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[dinosaur] Magnuviator, new iguanomorph lizard from Late Cretaceous of North America

Ben Creisler

A new paper:

Magnuviator ovimonsensis

David G. DeMar, Jack L. Conrad, Jason J. Head, David J. Varricchio & Gregory P. Wilson (2017)
A new Late Cretaceous iguanomorph from North America and the origin of New World Pleurodonta (Squamata, Iguania).
Proceedings of the Royal Society B 284 20161902
DOI: 10.1098/rspb.2016.1902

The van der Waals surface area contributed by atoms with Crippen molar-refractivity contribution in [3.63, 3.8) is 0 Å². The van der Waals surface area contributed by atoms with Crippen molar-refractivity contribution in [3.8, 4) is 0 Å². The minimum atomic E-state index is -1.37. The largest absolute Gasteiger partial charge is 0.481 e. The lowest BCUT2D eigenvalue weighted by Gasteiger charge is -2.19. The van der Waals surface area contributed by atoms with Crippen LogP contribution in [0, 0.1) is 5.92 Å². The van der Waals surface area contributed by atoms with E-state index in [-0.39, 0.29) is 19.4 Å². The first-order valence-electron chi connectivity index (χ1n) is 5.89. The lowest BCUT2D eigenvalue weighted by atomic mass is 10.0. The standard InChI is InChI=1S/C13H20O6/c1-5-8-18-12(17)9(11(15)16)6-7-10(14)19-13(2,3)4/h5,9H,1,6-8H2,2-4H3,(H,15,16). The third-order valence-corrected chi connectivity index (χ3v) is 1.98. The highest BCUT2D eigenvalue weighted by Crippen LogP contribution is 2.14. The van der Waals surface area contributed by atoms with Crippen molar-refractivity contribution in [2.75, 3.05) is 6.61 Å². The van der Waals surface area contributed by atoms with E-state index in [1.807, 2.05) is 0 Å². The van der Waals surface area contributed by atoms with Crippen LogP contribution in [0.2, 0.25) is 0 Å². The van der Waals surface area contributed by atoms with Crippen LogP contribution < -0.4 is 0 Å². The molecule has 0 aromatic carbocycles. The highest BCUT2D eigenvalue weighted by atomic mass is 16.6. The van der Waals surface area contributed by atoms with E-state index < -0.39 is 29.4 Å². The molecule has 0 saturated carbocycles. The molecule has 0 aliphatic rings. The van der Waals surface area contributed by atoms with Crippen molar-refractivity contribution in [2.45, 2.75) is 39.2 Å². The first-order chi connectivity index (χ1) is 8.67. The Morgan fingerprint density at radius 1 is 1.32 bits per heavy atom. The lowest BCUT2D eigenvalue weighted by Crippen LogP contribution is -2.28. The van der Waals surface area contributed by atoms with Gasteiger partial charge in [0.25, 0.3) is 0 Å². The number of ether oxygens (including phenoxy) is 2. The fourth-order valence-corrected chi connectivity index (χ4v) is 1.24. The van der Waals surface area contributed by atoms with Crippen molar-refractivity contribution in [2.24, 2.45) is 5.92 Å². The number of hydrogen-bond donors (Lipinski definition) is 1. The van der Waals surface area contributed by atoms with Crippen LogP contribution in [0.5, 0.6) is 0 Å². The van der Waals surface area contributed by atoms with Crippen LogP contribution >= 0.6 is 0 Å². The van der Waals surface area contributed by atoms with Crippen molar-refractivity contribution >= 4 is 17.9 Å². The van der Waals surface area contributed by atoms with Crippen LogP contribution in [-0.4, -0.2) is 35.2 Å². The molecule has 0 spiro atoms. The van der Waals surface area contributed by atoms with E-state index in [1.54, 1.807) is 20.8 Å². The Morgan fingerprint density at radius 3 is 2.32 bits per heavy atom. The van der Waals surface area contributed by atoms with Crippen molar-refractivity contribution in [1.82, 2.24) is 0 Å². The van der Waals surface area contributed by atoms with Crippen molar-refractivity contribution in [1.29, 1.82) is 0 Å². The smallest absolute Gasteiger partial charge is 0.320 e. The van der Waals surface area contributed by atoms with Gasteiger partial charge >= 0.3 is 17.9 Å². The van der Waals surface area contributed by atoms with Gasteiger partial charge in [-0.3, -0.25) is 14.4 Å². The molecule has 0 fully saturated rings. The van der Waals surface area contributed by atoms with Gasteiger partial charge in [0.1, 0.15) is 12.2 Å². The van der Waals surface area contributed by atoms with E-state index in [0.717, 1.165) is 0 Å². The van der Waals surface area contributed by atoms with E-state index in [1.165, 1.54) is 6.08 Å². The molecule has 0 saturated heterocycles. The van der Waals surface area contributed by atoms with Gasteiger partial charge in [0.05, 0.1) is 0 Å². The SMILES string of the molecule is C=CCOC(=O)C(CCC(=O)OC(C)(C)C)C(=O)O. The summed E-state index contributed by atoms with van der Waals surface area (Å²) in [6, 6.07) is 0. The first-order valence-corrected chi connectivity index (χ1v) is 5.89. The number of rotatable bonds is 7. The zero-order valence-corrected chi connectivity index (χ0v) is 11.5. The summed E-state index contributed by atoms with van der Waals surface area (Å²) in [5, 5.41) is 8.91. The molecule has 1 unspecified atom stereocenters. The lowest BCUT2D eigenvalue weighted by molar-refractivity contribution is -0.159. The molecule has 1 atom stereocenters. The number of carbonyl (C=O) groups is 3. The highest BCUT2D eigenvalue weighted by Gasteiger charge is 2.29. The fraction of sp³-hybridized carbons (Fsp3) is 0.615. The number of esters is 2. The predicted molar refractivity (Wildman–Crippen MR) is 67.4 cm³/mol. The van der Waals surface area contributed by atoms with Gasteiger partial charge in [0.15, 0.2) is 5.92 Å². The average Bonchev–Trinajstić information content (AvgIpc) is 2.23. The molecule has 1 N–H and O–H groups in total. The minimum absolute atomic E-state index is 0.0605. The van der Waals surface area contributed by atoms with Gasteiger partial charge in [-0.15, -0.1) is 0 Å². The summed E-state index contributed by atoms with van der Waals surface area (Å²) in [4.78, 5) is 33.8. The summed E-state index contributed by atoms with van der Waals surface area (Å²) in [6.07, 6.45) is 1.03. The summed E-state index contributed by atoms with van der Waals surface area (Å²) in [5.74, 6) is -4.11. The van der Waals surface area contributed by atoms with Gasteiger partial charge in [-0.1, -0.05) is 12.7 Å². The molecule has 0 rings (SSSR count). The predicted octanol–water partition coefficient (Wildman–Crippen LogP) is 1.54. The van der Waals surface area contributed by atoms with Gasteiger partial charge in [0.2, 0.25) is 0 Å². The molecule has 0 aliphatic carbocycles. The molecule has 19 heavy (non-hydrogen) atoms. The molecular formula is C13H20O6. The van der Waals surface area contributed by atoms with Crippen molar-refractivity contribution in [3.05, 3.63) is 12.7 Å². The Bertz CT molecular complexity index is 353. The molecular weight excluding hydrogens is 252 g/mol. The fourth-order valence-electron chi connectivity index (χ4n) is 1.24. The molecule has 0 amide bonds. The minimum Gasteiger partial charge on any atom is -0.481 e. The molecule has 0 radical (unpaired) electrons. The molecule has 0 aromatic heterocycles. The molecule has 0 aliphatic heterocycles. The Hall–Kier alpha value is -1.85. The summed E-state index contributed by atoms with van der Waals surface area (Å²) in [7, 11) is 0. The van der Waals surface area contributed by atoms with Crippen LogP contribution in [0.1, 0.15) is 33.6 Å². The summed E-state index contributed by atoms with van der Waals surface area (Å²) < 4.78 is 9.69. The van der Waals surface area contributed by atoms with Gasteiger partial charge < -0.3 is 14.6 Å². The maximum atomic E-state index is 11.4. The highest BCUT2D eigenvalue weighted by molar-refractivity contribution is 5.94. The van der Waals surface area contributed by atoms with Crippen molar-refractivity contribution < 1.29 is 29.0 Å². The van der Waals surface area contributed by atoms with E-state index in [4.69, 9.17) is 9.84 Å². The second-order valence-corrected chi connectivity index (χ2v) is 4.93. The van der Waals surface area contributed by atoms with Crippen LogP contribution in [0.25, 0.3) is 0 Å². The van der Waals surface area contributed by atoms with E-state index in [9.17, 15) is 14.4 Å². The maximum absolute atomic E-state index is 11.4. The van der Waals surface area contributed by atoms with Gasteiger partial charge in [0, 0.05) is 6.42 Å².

Iguanomorpha (stem + crown Iguania) is a diverse squamate clade with members that predominate many modern American lizard ecosystems. However, the temporal and palaeobiogeographic origins of its constituent crown clades (e.g. Pleurodonta (basilisks, iguanas, and their relatives)) are poorly constrained, mainly due to a meagre Mesozoic-age fossil record. Here, we report on two nearly complete skeletons from the Late Cretaceous (Campanian) of North America that represent a new and relatively large-bodied and possibly herbivorous iguanomorph that inhabited a semi-arid environment. The new taxon exhibits a mosaic of anatomical features traditionally used in diagnosing Iguania and non-iguanian squamates (i.e. Scleroglossa; e.g. parietal foramen at the frontoparietal suture, astragalocalcaneal notch in the tibia, respectively). Our cladistic analysis of Squamata revealed a phylogenetic link between Campanian-age North American and East Asian stem iguanomorphs (i.e. the new taxon + Temujiniidae). These results and our evaluation of the squamate fossil record suggest that crown pleurodontans were restricted to the low-latitude Neotropics prior to their early Palaeogene first appearances in the mid-latitudes of North America.





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